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  • 1
    Keywords: Microbiology ; Microbiology ; Springer eBooks
    Description / Table of Contents: PhageFISH for Monitoring Phage Infections at Single Cell Level -- Fluoromycobacteriophages for Drug Susceptibility Testing (DST) of Mycobacteria -- Engineering Bacteriophage-Based Biosensors -- Introduction of Phage Genome into Escherichia coli by Electroporation -- Site-Specific Mutagenesis of Bacillus subtilis Phage SPO1 -- Genetic Manipulation of Lytic Bacteriophages with BRED: Bacteriophage Recombineering of Electroporated DNA -- Isolation of Competitive Phage Display-Modified Bacteriophage T4 with Affinity Chromatography -- Immobilization of Intact Phage and Phage-Derived Proteins for Detection and Biocontrol Purposes -- Peptidoglycan Hydrolytic Activity of Bacteriophage Lytic Proteins in Zymogram Analysis -- Analyzing Phage-Host Protein-Protein Interactions using Strep-tag® II Purifications -- Techniques to Assess Phage/Biofilm Interaction -- Screening for Growth-Inhibitory ORFans in Pseudomonas aeruginosa-Infecting Bacteriophages -- The Use of the greater Wax Moth Larvae (Galleria mellonella) as an Alternative Animal Infection Model for the Analysis of Bacterial Pathogenesis -- Use of a Silkworm Larva Model in Phage Therapy Experiments -- Exploitation of Drosophila Infection models to Evaluate Antibacterial Efficacy of Phages -- Duckweed (Lemna minor) and Alfalfa (Medicago sativa) as Bacterial Infection Model Systems -- Quantitating Phage Efficacy in ready-To-Eat Meats -- Use of a Chicken Embryo Lethality Assay to Assess the Efficacy of Phage Therapy
    Abstract: This book expands on the previous volumes with new chapters focusing on functional characterization of phage and their proteins, and on the development of phage therapy by outlining novel models. The chapters in this book cover molecular topics such as PhageFISH for monitoring phage infections at single cell level; the analysis of phage-host protein-protein interactions using Strep-tag® II purifications; and also application driven chapters including ‘duckweed (Lemna minor) and alfalfa (Medicago sativa) as bacterial infection model systems’. Written in the highly successful Methods in Molecular Biology series format, chapters include introductions to their respective topics, lists of the necessary materials and reagents, step-by-step, readily reproducible laboratory protocols, and tips on troubleshooting and avoiding known pitfalls. Innovative and thorough, Bacteriophages: Methods and Protocols, Volume IV is a valuable resource for both established and novice phage scientists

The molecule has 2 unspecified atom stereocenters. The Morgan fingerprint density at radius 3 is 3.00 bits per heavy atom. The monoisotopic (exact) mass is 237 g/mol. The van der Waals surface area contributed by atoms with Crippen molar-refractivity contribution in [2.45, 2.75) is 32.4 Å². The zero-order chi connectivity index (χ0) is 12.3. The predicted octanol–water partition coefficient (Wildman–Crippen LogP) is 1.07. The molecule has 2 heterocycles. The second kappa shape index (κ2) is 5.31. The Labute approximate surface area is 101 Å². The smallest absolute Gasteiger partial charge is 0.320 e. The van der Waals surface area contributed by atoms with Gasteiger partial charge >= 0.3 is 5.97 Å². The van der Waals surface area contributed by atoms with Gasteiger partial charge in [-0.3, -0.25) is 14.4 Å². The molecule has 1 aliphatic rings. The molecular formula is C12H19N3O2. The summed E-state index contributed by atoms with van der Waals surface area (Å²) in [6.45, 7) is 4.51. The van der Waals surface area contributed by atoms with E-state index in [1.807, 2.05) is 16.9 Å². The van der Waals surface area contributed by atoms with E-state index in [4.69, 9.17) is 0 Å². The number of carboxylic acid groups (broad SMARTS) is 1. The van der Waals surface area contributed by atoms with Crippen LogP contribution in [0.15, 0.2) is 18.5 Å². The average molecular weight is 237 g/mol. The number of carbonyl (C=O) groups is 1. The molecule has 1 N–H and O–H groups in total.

Pages: XI, 216 p. 81 illus., 46 illus. in color. : online resource.
    ISBN: 9781493989409
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  • 2
    Keywords: Life sciences ; Microbiology ; Life sciences ; Microbiology ; Springer eBooks
    Description / Table of Contents: Basic Phage Mathematics -- Analysis of Host-Takeover during SPOi Infection of℗ Bacillus subtilis -- Practical Advice on the One-Step Growth Curve -- Iron Chloride Flocculation of Bacteriophages from Seawater -- Purification of Bacteriophages using Anion-Exchange Chromatography -- Encapsulation Strategies of Bacteriophages (Felix O1) for Oral Therapeutic Application -- Encapsulation of℗ Listeria℗ Phage A511 by Alginate to Improve its Thermal Stability -- Application of a Virucidal Agent to Avoid Over-Estimation of Phage Kill during Phage Decontamination Assays on Ready-to-Eat Meats -- Sequencing, Assembling, and Finishing Complete Bacteriophage Genomes -- Identification of DNA Base Modifications by Means of Pacific Biosciences RS Sequencing Technology -- Analyzing Genome Termini of Bacteriophage Through High-Throughput Sequencing -- Amplification for Whole Genome Sequencing of Bacteriophages from Single Isolated Plaques using SISPA -- Genome Sequencing of dsDNA-Containing Bacteriophages Directly from a Single Plaque -- Preparing cDNA Libraries from Lytic Phage Infected Cells for Whole Transcriptome Analysis by RNA-Seq -- Essential Steps in Characterizing Bacteriophages: Biology, Taxonomy, and Genome Analysis -- Annotation of Bacteriophage Genome Sequences using DNA Master: An Overview -- Phage Genome Annotation using the RAST Pipeline -- Visualization of Phage Genomic Data: Comparative Genomics and Publication-Quality Diagrams.-℗ Transposable Bacteriophages as Genetic Tools -- Applications of the Bacteriophage Mu In Vitro Transposition Reaction and Genome Manipulation via Electroporation of DNA Transposition Complexes -- Use of RP4::mini-Mu for Gene Transfer -- Muprints and Whole Genome Insertion Scans: Methods for Investigating Chromosome Accessibility and DNA Dynamics using Bacteriophage Mu